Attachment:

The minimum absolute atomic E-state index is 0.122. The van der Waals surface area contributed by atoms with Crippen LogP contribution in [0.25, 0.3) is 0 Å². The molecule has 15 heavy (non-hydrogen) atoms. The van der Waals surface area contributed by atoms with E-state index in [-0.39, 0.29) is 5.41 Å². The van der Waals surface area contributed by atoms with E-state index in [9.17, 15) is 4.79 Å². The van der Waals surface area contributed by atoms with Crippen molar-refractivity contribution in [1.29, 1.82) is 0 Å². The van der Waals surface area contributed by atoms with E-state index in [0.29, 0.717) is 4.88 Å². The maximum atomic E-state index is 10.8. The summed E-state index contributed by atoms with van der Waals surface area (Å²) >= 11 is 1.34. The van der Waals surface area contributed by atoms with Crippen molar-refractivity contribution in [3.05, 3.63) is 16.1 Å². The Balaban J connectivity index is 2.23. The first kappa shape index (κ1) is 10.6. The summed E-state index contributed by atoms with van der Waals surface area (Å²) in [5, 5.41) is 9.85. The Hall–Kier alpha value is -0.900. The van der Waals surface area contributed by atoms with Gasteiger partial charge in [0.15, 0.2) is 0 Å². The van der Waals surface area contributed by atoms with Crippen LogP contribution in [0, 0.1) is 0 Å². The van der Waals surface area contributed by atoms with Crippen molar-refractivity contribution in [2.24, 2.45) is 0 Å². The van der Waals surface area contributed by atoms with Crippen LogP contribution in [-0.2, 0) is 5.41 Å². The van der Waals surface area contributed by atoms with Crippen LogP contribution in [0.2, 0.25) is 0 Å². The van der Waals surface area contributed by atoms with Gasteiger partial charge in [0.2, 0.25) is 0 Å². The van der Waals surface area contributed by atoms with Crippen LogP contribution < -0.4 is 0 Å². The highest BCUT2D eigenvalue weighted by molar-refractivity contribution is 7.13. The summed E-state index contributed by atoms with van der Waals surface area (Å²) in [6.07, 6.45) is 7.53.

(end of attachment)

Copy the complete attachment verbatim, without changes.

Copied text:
The minimum absolute atomic E-state index is 0.122. The van der Waals surface area contributed by atoms with Crippen LogP contribution in [0.25, 0.3) is 0 Å². The molecule has 15 heavy (non-hydrogen) atoms. The van der Waals surface area contributed by atoms with E-state index in [-0.39, 0.29) is 5.41 Å². The van der Waals surface area contributed by atoms with E-state index in [9.17, 15) is 4.79 Å². The van der Waals surface area contributed by atoms with Crippen molar-refractivity contribution in [1.29, 1.82) is 0 Å². The van der Waals surface area contributed by atoms with E-state index in [0.29, 0.717) is 4.88 Å². The maximum atomic E-state index is 10.8. The summed E-state index contributed by atoms with van der Waals surface area (Å²) >= 11 is 1.34. The van der Waals surface area contributed by atoms with Crippen molar-refractivity contribution in [3.05, 3.63) is 16.1 Å². The Balaban J connectivity index is 2.23. The first kappa shape index (κ1) is 10.6. The summed E-state index contributed by atoms with van der Waals surface area (Å²) in [5, 5.41) is 9.85. The Hall–Kier alpha value is -0.900. The van der Waals surface area contributed by atoms with Gasteiger partial charge in [0.15, 0.2) is 0 Å². The van der Waals surface area contributed by atoms with Crippen LogP contribution in [0, 0.1) is 0 Å². The van der Waals surface area contributed by atoms with Crippen molar-refractivity contribution in [2.24, 2.45) is 0 Å². The van der Waals surface area contributed by atoms with Crippen LogP contribution in [-0.2, 0) is 5.41 Å². The van der Waals surface area contributed by atoms with Crippen LogP contribution in [0.2, 0.25) is 0 Å². The van der Waals surface area contributed by atoms with Gasteiger partial charge in [0.2, 0.25) is 0 Å². The van der Waals surface area contributed by atoms with Crippen LogP contribution < -0.4 is 0 Å². The highest BCUT2D eigenvalue weighted by molar-refractivity contribution is 7.13. The summed E-state index contributed by atoms with van der Waals surface area (Å²) in [6.07, 6.45) is 7.53.